Afestival is a collective celebration of an achievement in a given community. The Festival of Hanukkah is a Jewish celebration, and it is celebrating the recovery and re-dedication of the Jewish Temple in Jerusalem in 165 B.C. Hanukkah is spelled in many different ways in case you want to Google it; Hanuka, Chanukah, Chanuka, Hanuka, Hanukka and other variations. Hanukkah is celebrated for eight days and nights. It is also called the festival of lights. It starts on the 25th of the Jewish month of Kislev each year. The actual date differs due to the lunar calendar.

    It is about 11 days earlier in each successive year. The Jews, Muslims and some Hindu festivals follow the moon for observing their holidays and the date is different every year. This year the festivities will begin with the lighting of Menorah on Thursday, November 28th and will continue thru December 5, 2014. This year, I found one of the best pieces written by Rabbi Michael Lerner, who and I met in Melbourne, Australia and have kept up writing to each other since then. Rabbi Michael Lerner wrote about Chanukah, describing it as “the holiday celebrating the triumph of hope over fear, light over darkness, and the powerless over the powerful.”

    He went on to say that Chanukah is about “understanding that when we connect with the transformative power of the universe, the Force of Healing and Transformation, YHVH, we become aware that the powerless can become powerful, that oppression of any sort is in contradiction to the fundamental nature of human beings as loving, kind, generous, free, creative, intelligent, attuned to beauty, caring for and needing each other beings created in the image of God. When that energy and awareness permeates our consciousness, no ruling elite and no system of exploitation can possibly last for very long.”

    The Hanukkah Story

    Here is a story I received in email that tells the story and significance of Hanukkah. In 168 B.C.E. the Jewish Temple was seized by Syrian-Greek soldiers and dedicated to the worship of the god Zeus. This upset the Jewish people, but many were afraid to fight back for fear of reprisals. Then in 167 B.C.E. the Syrian-Greek emperor Antiochus made the observance of Judaism an offense punishable by death. He also ordered all Jews to worship Greek gods. Jewish resistance began in the village of Modiin, near Jerusalem.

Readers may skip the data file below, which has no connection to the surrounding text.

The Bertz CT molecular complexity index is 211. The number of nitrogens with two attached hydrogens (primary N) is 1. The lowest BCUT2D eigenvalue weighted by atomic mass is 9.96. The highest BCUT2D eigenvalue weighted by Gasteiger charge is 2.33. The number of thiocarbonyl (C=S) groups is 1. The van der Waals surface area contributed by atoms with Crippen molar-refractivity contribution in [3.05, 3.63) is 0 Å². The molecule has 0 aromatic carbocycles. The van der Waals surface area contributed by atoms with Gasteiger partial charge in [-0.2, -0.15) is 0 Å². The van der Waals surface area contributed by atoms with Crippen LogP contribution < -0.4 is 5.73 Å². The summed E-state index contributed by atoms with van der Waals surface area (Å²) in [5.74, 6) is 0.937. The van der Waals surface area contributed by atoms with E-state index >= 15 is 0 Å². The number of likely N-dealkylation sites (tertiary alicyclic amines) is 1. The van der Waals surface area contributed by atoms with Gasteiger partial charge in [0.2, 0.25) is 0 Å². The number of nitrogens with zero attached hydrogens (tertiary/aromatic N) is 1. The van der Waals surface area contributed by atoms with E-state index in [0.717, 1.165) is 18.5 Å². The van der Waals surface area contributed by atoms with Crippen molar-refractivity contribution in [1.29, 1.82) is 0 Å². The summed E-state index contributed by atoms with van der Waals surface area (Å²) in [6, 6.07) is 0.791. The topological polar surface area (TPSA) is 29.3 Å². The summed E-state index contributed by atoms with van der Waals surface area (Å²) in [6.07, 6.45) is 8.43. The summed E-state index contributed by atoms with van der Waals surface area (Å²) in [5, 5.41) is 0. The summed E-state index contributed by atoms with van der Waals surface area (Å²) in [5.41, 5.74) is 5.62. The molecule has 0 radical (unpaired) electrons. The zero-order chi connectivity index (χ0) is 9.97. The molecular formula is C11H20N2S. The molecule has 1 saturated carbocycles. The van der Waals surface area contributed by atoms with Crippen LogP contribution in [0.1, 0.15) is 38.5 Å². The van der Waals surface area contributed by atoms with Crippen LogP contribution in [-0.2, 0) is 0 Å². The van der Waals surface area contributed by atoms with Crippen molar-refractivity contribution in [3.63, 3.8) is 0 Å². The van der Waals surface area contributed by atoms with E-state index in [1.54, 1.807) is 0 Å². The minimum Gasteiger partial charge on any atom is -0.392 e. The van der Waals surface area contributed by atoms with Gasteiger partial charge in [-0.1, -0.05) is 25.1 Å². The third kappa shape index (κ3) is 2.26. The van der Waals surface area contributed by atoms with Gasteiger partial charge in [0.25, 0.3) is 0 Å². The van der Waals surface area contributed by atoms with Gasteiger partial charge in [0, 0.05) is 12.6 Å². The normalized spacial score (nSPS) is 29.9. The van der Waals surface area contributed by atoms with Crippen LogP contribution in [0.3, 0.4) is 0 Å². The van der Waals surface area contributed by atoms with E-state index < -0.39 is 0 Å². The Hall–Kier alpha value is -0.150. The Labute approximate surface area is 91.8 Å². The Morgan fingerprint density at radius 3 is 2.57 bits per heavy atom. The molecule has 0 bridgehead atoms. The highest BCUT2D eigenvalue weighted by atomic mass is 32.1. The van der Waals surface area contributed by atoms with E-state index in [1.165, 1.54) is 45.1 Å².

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    Greek soldiers forcibly gathered the Jewish villages and told them to bow down to an idol, and then eat the flesh of a pig – both practices that are forbidden to Jews. A Greek officer ordered Mattthias, a High Priest, to acquiesce to their demands, but Mattthias refused. When another villager stepped forward and offered to cooperate on Matthias’ behalf, the High Priest became outraged. He drew his sword and killed the villager, then turned on the Greek officer and killed him too.

    His five sons and the other villagers then attacked the remaining soldiers, killing all of them. Matthias and his family went into hiding in the mountains, where other Jews wishing to fight against the Greeks joined them. Eventually they succeeded in retaking their land from the Greeks. These rebels became known as the Maccabees, or Hasmoneans. Once the Maccabees had regained control they returned to the Temple in Jerusalem. By this time it had been spiritually defiled by being used for the worship of foreign gods and also by practices such as sacrificing swine. Jewish troops were determined to purify the Temple by burning ritual oil in the Temple’s menorah for eight days.

    But to their dismay, they discovered that there was only one day’s worth of oil left in the Temple. They lit the menorah anyway and to their surprise the small amount of oil lasted the full eight days. This is the miracle of the Hanukkah oil that is celebrated every year when Jews light a special menorah known as a hanukkiyah for eight days. One candle is lit on the first night of Hanukkah, two on the second, and so on, until eight candles are lit.

    Significance of Hanukkah
    Muslims, Hindus, Buddhists and others have figured out a way to keep their children in the joyous mood of receiving gifts, so they have their own version of Christmas. Similarly, Jewish children receive gifts for Hanukkah – often one gift for each of the eight nights of the holiday. Many parents hope that by making Hanukkah extra special their children won’t feel left out of all the Christmas festivities going on around them. America is an amazing land!


    Hanukkah Traditions
    Every community has its unique Hanukkah traditions, but there are some traditions that are almost universally practiced. They are: lighting the hanukkiyah, spinning the dreidel and eating fried foods. Get a Hanukkiah. The most basic thing you need to celebrate Hanukkah is a 9- branched candelabra, called a Hanukkiah (or often a Menorah, although technically aMenorah is a 7-branched candelabra), and candles. Eight of the branches represent the eight nights, while the last one (at a different height, usually higher than the rest) is called theshamash or helper candle, and is used to light the rest of the candles. The Hanukkiah is usually lighted at or right after sunset.

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